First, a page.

Read all about it: the history that made the Observer’s front page

After 150 years of greeting the world with adverts, wartime newsprint rations and a new editor changed the paper’s format – it would never look the same again
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It would take 151 years for the command “Hold the front page!” to be heard at the Observer, not because there were no world-shattering events to rush into the paper, but for the simple reason there was no front page to hold. Advertisements covered page one from 4 December 1791 until they were finally cleared away to make room for news on 1 November 1942.

Tabloids had been perfecting the art of the front page for decades but most of Britain’s heavyweights clung to the adverts-only format, some longer than the Observer – the Guardian until 1952, the Times until 1966.

The Observer, publishing only once a week, took both a pragmatic and an editorial decision. In wartime (and for years after), newsprint was heavily rationed. The entire paper had to be crammed into eight broadsheet pages, so freeing more space for news was vital – but it was also a symbolic gesture. JL Garvin, editor from 1908, had stepped down that year and editor-in-waiting, David Astor, wanted to make his mark.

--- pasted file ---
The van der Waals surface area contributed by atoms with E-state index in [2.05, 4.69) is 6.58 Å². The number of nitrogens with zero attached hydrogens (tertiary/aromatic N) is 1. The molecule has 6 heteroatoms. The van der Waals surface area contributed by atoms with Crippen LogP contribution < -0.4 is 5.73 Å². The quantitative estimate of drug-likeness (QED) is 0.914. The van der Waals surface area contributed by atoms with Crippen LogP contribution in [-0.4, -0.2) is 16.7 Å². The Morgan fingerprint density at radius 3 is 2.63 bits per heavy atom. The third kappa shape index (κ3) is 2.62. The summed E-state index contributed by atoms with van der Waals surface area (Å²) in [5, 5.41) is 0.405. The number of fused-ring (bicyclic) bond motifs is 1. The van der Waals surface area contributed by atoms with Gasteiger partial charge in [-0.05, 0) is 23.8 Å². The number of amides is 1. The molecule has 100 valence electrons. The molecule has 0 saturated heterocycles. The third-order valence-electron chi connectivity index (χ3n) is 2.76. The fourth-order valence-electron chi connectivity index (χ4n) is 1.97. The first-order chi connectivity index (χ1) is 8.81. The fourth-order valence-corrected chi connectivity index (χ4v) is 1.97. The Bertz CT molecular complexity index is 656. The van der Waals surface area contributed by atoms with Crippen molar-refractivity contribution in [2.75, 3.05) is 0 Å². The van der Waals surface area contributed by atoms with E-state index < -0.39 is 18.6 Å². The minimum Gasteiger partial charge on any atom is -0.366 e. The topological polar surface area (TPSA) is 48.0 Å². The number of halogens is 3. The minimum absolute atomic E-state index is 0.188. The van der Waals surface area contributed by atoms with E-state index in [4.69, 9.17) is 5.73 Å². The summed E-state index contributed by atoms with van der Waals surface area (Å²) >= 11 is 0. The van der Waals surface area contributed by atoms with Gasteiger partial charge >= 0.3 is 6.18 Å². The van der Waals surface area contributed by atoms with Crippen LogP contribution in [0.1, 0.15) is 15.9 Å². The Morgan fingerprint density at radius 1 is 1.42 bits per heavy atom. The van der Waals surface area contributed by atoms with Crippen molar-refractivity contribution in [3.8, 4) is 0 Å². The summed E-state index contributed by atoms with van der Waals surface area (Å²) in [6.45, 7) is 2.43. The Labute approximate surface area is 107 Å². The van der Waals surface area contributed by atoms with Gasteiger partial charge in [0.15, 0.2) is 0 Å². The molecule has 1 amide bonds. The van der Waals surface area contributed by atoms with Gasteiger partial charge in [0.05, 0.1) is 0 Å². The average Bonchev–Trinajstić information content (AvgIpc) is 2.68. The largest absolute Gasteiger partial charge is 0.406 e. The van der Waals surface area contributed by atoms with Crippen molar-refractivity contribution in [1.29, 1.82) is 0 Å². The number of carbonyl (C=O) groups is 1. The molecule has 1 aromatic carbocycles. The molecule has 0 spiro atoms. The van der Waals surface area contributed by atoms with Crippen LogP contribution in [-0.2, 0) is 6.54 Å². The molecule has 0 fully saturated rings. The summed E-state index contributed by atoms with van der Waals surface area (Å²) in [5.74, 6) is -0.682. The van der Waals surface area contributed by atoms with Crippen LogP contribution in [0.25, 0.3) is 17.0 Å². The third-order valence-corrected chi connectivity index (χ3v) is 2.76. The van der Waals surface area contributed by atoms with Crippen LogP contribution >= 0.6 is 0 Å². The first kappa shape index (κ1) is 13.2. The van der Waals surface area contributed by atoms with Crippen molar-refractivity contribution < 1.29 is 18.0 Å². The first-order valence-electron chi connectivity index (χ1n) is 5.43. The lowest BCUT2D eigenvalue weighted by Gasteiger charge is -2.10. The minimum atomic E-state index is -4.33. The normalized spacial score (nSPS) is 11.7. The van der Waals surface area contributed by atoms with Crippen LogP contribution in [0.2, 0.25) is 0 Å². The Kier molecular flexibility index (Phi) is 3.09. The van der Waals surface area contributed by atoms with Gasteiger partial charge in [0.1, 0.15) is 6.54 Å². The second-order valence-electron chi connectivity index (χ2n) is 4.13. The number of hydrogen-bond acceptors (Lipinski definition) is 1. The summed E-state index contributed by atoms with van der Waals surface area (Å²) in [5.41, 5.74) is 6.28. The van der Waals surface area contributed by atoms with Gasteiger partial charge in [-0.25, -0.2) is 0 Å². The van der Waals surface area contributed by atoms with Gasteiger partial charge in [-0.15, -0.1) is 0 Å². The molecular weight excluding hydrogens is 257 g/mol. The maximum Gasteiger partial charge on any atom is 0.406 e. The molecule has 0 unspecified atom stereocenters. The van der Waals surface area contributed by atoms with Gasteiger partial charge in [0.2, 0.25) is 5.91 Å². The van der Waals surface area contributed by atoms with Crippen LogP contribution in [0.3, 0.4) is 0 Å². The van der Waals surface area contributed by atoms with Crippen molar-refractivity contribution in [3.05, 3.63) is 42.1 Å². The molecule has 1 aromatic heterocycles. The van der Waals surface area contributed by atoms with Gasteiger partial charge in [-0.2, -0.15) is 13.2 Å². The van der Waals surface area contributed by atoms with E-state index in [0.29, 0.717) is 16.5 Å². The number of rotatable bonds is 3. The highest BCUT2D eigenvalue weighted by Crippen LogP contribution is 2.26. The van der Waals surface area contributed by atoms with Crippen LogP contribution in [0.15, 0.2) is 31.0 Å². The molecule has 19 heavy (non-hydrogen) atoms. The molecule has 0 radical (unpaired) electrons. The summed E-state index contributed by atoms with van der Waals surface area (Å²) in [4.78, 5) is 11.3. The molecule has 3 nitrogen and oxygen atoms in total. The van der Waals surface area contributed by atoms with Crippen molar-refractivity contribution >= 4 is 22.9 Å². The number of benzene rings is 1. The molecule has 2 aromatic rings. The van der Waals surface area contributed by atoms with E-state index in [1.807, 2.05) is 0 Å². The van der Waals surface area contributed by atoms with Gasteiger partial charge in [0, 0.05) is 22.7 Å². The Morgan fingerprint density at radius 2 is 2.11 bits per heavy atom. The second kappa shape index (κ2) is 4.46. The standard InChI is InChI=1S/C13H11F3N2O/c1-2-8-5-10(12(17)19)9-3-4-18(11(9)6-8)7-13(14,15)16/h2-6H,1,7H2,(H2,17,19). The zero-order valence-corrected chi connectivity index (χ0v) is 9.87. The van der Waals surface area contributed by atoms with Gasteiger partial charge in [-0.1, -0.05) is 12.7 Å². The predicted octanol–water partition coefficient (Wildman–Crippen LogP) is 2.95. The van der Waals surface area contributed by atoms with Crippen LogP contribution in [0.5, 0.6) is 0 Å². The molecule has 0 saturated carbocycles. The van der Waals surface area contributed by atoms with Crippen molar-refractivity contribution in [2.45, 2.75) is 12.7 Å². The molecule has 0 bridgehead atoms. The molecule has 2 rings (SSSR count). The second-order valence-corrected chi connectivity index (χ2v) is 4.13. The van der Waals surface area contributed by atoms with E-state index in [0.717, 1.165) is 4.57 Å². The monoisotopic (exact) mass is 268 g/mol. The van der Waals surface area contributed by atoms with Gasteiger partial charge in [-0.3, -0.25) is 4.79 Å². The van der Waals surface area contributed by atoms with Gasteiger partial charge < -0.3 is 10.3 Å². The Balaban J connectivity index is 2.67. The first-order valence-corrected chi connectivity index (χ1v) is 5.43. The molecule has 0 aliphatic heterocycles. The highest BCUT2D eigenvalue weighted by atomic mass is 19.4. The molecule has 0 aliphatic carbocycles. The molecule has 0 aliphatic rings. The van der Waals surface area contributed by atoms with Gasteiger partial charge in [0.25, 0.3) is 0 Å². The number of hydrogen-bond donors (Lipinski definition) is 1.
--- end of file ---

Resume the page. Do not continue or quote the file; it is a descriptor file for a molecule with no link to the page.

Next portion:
Though serving in the Royal Marines, he devoted as much time as he could to the Observer, introducing not just news on page one but wide-ranging commentary and analysis of political life, and discussion and debate on what sort of country Britain might be once the war was won.

The few front page examples reproduced here give only the tiniest glimpse of the Observer’s news coverage since 1942, but they show something of the paper’s preoccupations and passions over those decades and help illustrate the evolution of newspaper typography and design.

Most notable is the gradual appearance of photography. Front pages progress from those covered in type to those covered in a single picture – moments seen as milestones in history; papers that might end up in the attic to one day show the grandchildren. And, of course, you notice the arrival of colour – a revolution in itself after years of being “black and white and read all over”.

Then there are the changes in the masthead, what American newspapers call the nameplate. From Old English serifs to modern sans-serif, each update of the title piece reflects changing tastes in the different eras of the newspaper’s life. Later this area expands, acting as a shop window, announcing what to find inside, and crucially, tempting readers away from rival titles as they scan the papers on the newsstand on Sunday morning.

In a world saturated with 24-hour online news, it is curious how the front page still has the power to both arrest attention and to bear witness to world events; a fleeting record, yes, but in a digital world perhaps more permanent now than ever before.


Stephen Pritchard is the Observer’s readers’ editor

Contributor

Stephen Pritchard

The GuardianTramp

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